The Mk.II Sten was tested at Pendine on from the 7th to the 25th of August 1941 and a glaring fault was discovered. The magazines were made from stamped sheet metal, which meant that the feed lips were prone to failure. If the magazine feed lips were misaligned even slightly with the magazine well, the gun would jam. The magazines were also highly susceptible to dirt and sand. All of this basically meant that the Mk.II Sten was highly unreliable if not handled with care, and even then it was probably inevitable that it would fail at some point during the heat of battle. But the army was faced with a choice between a mass of unreliable Mk.IIs, or a handful of Thompsons, Lanchesters and Mk.I Stens. They opted for the former.
The Sten Mk.II. The most successful version of the Sten, with several millions being manufactured during the war and used by various countries.
The Sten Mk.II with bayonet and single-strut stock.
Prototype T42 submachine gun, based on the Sten Mk.II. It had a single-column magazine and a redesigned trigger group.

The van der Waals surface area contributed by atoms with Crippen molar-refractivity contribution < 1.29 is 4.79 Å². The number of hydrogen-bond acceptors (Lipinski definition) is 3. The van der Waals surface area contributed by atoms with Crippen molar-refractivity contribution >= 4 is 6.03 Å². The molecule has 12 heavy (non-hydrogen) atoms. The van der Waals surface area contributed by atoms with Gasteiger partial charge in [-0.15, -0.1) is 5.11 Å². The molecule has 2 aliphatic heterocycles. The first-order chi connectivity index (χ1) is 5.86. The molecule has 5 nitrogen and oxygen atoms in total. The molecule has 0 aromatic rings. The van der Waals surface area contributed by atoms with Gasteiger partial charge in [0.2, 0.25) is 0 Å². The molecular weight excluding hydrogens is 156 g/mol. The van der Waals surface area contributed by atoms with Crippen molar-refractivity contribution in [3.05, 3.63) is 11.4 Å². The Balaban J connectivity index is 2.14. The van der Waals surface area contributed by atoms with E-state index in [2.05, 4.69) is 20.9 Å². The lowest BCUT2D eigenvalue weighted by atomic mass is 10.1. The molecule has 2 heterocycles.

Sten Mk.II with SMLE stock. This was made as an experimental model only and never issued.
Sten Mk.II with wireframe pistol grip, designed for paratroopers.
Copy of the Sten Mk.II made in a workshop by Danish partisans.
The Mk.II Sten was by far the most successful model of the Sten gun, with over 2,000,000 being produced throughout World War II. It was first issued to British and Canadian troops during the raid on Dieppe on the 19th of August 1942 and continued to be issued until 1945. It was also issued in considerable numbers to the Free French Forces, including the French Resistance.
In 1943, the toy manufacturer Line Brothers Ltd. were contracted to produce the Mk.III Sten, which was made from a single, riveted sheet metal tube that was welded at the top. The ejection also had an extra safety precaution that consisted of a simple finger guard. The barrel was fixed inside the tubular body, which could not be disassembled. In Canada, the Mk.III was manufactured by Long Branch Arsenal.
The Sten Mk.III. Manufactured by Line Bros. Yet another simplification to lower the cost of manufacture.
On the other hand, this prototype Mk.III with a wooden SMLE-style stock would have been substantially more expensive to manufacture.
An experimental Mk.III made at Enfield. The trigger grouping is level with the ejection and the cocking handle is on top.